Book Review : Reality Ends Here by Alison Gaylin

July 15, 2013 Book review 0 ★★★★

Reality Ends Here was as sweet as chocolate. Unless you have been living under a rock, I don’t think it will be any shock to see how fake reality shows are but I enjoyed the behind the scenes glimpses at how one is manufactured.

Book Review : Reality Ends Here by Alison GaylinReality Ends Here by Alison Gaylin
Published by Pocket Books on 10 June 2012
Pages: 250
Format: eARC
Source: Edelweiss
Buy on Amazon

With a major crush on an adorable pop star, annoying younger siblings, and a mom and stepdad who are too strict, Estella Blanchard is a typical teenage girl-except that her daily struggles are plotlines on the reality show
Seven Is Heaven, which relentlessly documents her life as the older half-sister of sextuplets. Estella's an Oscar-worthy actress at hiding her true feelings from the camera.

However, she can't outrun the spotlight when she receives a Christmas present from her biological father...who died ten years ago under mysterious circumstances. Blamed for this "sick prank," Estella is placed in an unorthodox support group for troubled child stars-including a twenty-three-year-old has-been, a backstabbing drama queen, and a super-cute (but very off-limits) boy bander. And, as weird as the group is, when a creepy paparazzo starts stalking her, claiming that her dad is actually alive, Estella's going to need their help to uncover the truth and stay alive.

My Recap:
Estella is a teenage girl, who along with her sextuplet siblings star in a popular reality shows ‘Seven is Heaven’. On Christmas day, she seemingly gets a message from her long dead father.  An emotional and confused Estella begins to wonder what secrets have been kept from her and decides it time to do a bit of digging around.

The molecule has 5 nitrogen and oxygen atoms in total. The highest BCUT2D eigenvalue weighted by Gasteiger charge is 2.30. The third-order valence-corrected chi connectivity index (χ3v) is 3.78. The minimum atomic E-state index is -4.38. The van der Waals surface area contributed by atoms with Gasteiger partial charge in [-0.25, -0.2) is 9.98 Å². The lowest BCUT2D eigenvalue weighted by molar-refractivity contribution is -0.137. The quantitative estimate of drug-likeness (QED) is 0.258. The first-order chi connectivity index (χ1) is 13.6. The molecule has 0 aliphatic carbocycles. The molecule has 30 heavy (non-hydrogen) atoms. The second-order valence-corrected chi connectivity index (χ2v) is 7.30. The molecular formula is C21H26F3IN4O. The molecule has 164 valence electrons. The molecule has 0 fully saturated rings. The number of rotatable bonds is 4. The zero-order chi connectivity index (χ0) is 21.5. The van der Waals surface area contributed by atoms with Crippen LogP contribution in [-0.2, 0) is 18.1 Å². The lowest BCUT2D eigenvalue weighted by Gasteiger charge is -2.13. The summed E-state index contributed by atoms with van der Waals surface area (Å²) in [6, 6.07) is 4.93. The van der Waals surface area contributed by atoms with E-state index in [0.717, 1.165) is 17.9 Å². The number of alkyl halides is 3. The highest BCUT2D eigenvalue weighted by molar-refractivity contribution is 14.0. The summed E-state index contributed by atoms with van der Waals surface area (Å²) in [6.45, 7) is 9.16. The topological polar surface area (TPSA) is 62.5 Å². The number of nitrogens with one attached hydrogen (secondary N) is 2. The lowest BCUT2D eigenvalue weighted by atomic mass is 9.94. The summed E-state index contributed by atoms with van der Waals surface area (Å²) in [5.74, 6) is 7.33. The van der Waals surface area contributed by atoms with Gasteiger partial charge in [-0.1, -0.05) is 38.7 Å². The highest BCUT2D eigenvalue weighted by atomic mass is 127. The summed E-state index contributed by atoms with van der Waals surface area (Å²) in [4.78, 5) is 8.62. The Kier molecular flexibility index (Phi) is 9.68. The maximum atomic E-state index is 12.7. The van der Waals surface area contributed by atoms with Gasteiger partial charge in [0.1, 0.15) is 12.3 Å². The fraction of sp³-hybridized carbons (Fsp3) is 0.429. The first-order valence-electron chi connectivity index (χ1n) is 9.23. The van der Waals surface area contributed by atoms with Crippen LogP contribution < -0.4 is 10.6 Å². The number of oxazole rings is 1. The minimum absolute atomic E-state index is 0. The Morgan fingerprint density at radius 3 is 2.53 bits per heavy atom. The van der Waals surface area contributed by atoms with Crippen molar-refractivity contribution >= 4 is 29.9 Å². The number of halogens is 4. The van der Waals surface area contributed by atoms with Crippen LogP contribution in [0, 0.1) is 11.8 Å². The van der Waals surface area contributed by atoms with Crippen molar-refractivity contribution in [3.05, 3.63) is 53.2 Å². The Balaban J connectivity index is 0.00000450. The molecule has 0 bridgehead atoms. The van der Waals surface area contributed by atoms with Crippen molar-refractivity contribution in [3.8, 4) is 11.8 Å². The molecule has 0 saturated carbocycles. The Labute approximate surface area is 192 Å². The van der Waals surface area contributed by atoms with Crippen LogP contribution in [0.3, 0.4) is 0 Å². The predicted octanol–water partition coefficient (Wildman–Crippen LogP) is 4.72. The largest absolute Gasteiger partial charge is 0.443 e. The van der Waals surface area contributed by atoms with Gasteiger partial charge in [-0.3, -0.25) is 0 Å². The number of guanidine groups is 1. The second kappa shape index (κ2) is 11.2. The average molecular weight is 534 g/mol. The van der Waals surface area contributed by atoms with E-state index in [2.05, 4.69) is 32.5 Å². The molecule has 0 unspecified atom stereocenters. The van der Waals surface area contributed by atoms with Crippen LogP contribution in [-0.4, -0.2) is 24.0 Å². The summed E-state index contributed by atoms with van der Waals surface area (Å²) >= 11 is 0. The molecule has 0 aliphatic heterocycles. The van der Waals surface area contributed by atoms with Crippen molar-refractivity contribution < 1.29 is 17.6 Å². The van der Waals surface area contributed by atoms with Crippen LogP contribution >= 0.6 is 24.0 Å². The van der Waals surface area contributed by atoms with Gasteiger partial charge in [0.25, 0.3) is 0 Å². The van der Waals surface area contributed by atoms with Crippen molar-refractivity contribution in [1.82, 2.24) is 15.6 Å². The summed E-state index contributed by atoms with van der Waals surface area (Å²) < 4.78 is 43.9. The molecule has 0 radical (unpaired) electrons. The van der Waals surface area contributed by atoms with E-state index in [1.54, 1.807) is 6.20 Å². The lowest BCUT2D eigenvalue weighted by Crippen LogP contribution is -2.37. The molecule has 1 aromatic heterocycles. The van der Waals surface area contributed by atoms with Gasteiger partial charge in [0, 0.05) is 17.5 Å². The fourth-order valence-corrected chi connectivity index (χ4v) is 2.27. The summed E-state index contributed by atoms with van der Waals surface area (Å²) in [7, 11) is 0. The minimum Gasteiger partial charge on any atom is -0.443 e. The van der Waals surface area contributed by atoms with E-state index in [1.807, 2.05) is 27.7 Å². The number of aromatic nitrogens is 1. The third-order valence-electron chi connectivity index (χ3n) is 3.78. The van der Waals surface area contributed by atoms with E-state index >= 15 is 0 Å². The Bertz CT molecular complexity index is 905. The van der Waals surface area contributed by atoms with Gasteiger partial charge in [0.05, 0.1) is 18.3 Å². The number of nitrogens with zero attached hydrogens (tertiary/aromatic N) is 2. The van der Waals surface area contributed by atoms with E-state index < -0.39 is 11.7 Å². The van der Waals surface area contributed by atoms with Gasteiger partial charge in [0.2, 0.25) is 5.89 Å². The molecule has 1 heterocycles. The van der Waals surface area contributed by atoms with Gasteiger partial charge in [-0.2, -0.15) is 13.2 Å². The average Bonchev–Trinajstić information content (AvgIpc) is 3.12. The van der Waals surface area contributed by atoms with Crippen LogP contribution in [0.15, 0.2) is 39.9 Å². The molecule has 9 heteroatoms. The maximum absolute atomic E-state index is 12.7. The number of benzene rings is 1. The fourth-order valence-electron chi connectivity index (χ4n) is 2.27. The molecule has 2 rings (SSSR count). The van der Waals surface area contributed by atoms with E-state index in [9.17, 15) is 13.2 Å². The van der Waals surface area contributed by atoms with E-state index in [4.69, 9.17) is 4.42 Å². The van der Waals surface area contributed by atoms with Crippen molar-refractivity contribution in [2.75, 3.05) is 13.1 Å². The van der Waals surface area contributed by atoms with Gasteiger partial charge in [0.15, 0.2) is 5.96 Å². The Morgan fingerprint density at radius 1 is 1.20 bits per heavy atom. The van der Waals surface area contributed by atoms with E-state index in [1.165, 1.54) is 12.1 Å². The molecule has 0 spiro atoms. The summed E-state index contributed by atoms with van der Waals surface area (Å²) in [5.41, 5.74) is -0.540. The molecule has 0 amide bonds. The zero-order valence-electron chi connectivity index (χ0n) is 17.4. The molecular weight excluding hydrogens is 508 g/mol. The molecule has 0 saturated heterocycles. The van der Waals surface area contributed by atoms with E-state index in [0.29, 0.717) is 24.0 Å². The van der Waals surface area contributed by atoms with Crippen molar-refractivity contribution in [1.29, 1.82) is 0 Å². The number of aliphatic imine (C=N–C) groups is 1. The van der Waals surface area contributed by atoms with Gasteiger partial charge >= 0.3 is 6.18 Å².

My Thoughts:
Reality Ends Here was a bit of an addictive read for me. It won’t change your life or make you think deep or profound thoughts but it scores high on the cute, fluffy, entertainment scoreboard. I loved the snippets of life that we saw between Estella and her siblings, both the real moments and the staged ones. We got a glimpse of the personalities of all her siblings and enough though it was just a glimpse; it was enough for me to form a picture of all of them. To be honest, I would have liked more of these scenes in the book as they were my favourite part.

The reality show aspects blow the lid on how totally unreal these shows are and to what extent everything is planned and scripted. Like I said earlier I don’t think anyone will be wide eyed with surprise about this though. The details show how invasive these shows are on normal family life and makes you appreciate the privacy that we take for granted. I have always felt uneasy about children in reality shows and I feel even more so now as you see how exploited they really are.

Estella is forced into a group therapy session for troubled child stars – including a twenty-three-year-old has-been, a backstabbing drama queen, and a super-cute boy bander. I found these sessions bittersweet as you know that there is an element of truth to the feelings/problems that these famous teenagers have. Tough enough being a teenager without also being stalked by paparazzi waiting for you to mess up.

There is a bit of a love story for Estella in this book but it is very innocent and just a bit of fun. I did think it was annoying that it was an insta-love but on the other hand when you fall for your first crush; it can seem like love so I’ll allow that one! And her first boyfriend is a famous popstar so maybe I would have had some insta-love too. Actually scratch the maybe, I know I would!

The mystery story about her father built up momentum throughout the book and the conclusion when it came was a little bit of an anti-climax. However I wasn’t expecting much from the mystery side of the book and it was the reality show element that attracted me to the book so it didn’t bother me too much.

Who should read Reality Ends Here?

Overall this is a well written, highly engaging book. If you like reality tv shows and contemporary YA books, this is a nice mash up and I have no problem recommending it to you.

Thanks to Netgalley and Gallery, Threshold, Pocket Books  for giving me a copy of this book in exchange for an honest, unbiased review.


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